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Steven Novella has replied, on his blog, to my earlier post on an older opinion piece he had written. While I appreciate his having taken the time to reply, I am also somewhat surprised by the sheer amount of space he dedicates to ad homenen attacks on me, which dilutes his argument and the quality of the debate. While I agree that dancing on the edge of a personal attack does make a debate sharper and more interesting, Novella exaggerates on this to the point of making his position look desperate and weak, which was, in my view, unnecessary.
Be it as it may, I'll focus on content, addressing his comments systematically:
I further think that he probably just read one blog post in the long chain of my posts about dualism and so did not make a sufficient effort to actually understand my position.This is correct. So let me take the opportunity to be explicit: I only read the post that was forwarded to me, and my comments were based on that alone. If Novella’s position in other posts was more nuanced, I’ve missed that, since I do not know Novella's work. But if this is an error on my side, Novella has committed the exact same error already in the title of his reply: Had he read anything of my work besides the post he is replying to, he would have seen that I am precisely not a Dualist, but a monist (for instance, see this). Therefore, he also "did not make a sufficient effort to actually understand my position." This comes back in several points of his reply.
Causes precede effects, so again if the brain causes mind then we would expect changes to brain states to precede their corresponding mental states, and in every case of which we are currently aware, they do.In my article, I mentioned several models for the relationship between mind and brain under which the exact same phenomenology is expected: Changes to brain states leading to changes in subjective experience. My post was very clear about this, so I am surprised Novella seems to have difficulties on this point. To be explicit: If the brain merely modulates subjective experience (through filtering and/or localization, for instance), then one would expect precisely that disturbances in the brain would impact the modulation process and, thereby, alter subjective experience. I invite Dr. Novella to acquaint himself a little more with these other explanatory models of mind-brain interaction so we can continue with the debate in a more productive manner. As it stands now, his argument bears no relevance to the alternative models I brought up.
That the brain causes mind is not a philosophical proof (something I never claimed), but a scientific inference.It is only possible to infer, from a correlation between A and B, that A is the only cause of B when, for all observed cases, B occurs after A. If B occurs without A, even in a single confirmed case, then, at the very least, there are more than one causes for B and B does not ontologically depend exclusively on A. So if mind states do not always correlate with brain states, one can infer, under Occam's razor, that mind is not ontologically dependent on the brain; i.e. the brain does not cause the mind. To repeat a point I made in my original post: There is strong scientific evidence for mind states that indeed do not correlate to brain states. So if anything is to be scientifically inferred from current observations, I'd say it is that mind states are not caused, but merely modulated, by brain states.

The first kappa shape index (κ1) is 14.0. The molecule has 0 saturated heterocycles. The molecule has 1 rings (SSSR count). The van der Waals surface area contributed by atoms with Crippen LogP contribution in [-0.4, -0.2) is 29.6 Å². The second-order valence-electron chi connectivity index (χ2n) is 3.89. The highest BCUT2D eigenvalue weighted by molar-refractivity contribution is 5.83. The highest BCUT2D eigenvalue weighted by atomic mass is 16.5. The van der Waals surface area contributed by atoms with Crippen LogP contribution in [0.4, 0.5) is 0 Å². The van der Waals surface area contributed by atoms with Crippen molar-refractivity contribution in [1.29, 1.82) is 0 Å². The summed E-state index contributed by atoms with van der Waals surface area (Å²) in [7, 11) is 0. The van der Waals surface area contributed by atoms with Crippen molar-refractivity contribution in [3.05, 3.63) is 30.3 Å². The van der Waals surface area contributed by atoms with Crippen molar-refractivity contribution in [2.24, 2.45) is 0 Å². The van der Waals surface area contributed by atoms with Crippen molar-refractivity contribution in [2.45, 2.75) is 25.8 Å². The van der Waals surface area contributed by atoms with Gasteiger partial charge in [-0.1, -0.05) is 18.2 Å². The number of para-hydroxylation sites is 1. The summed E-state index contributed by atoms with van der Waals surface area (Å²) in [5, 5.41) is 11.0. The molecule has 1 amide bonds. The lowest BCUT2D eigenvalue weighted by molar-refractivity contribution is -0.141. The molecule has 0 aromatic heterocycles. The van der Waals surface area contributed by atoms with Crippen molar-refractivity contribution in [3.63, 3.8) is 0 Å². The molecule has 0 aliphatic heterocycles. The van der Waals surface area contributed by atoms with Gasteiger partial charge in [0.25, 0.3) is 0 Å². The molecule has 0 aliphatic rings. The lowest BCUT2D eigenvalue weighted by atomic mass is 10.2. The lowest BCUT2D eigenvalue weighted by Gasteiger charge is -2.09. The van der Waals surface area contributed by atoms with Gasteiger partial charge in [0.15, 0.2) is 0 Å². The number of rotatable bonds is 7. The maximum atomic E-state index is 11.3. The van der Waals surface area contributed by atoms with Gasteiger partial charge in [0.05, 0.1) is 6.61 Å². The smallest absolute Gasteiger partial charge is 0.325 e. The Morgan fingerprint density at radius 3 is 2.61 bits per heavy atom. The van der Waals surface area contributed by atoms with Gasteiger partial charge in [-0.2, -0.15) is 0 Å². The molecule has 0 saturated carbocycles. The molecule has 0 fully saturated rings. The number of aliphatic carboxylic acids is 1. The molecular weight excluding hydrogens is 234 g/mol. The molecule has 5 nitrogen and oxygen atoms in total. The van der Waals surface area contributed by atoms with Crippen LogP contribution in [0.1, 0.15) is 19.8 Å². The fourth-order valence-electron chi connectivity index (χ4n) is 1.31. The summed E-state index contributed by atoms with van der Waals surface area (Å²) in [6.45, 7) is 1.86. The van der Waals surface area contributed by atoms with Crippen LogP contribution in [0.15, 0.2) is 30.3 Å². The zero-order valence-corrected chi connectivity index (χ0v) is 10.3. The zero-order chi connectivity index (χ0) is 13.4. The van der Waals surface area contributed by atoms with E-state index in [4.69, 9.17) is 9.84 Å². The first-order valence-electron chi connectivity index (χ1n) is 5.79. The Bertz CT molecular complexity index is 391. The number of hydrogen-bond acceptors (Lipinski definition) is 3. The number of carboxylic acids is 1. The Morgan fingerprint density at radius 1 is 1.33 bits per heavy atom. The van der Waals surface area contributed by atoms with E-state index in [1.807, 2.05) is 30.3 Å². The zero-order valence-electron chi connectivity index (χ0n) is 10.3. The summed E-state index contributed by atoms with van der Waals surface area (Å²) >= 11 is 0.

There are many examples where inhibiting the activity in one part of the brain enhances the activity in another part of the brain through disinhibition.Again, Novella clearly did not take the time to read the links I provided in my original post. I elaborated extensively on this very issue of (dis)inhibition in several posts, including in my original exchange on this with Dr. Christof Koch. Please consider these:
The psilocybin study is a perfect example of this. The drug is inhibiting the reality testing parts of the brain, causing a psychadelic [sic] experience that is disinhibited and intense. This is similar to really intense dreams. (my italics)As I have pointed out in one of the links above, when you dream the areas of your brain that are generating the dream are clearly activated. For instance, if you dream that you are clenching your hand, the brain areas associated to hand motion show up in an fMRI with a clear increase in activation (see this). Yet, if Novella took the time to read the psilocybin study he is referring to, he will have read that the researchers "observed no increases in cerebral blood flow in any region." In other words, there was no increase in brain activity anywhere in the brain. So Novella's explanation fails before it even begins.
I have discussed the specific points Novella raises here ad nauseum before, so I won't elaborate more. I'm ready to continue the debate if Dr. Novella takes the time to read the three links above, and take the discussion from there.
Kastrup seems to be completely unaware of the critical concept of disinhibition and therefore completely misinterprets the significance of the neuroscience research.This is precious. Coming from someone who accused me of creating a strawman for not taking the time to acquaint myself with his work, this particular comment is quite ironic.
The rest of Novella's reply contains a lot of hand-waving but no new argument of relevance to the point in dispute. In conclusion, I believe that he did not at all counter any of the points I originally raised. I'm certainly willing to continue the debate if Dr. Novella addresses, with more substance, the contents of the articles I originally linked to as part of my original post, instead of ignoring them as he has done so far.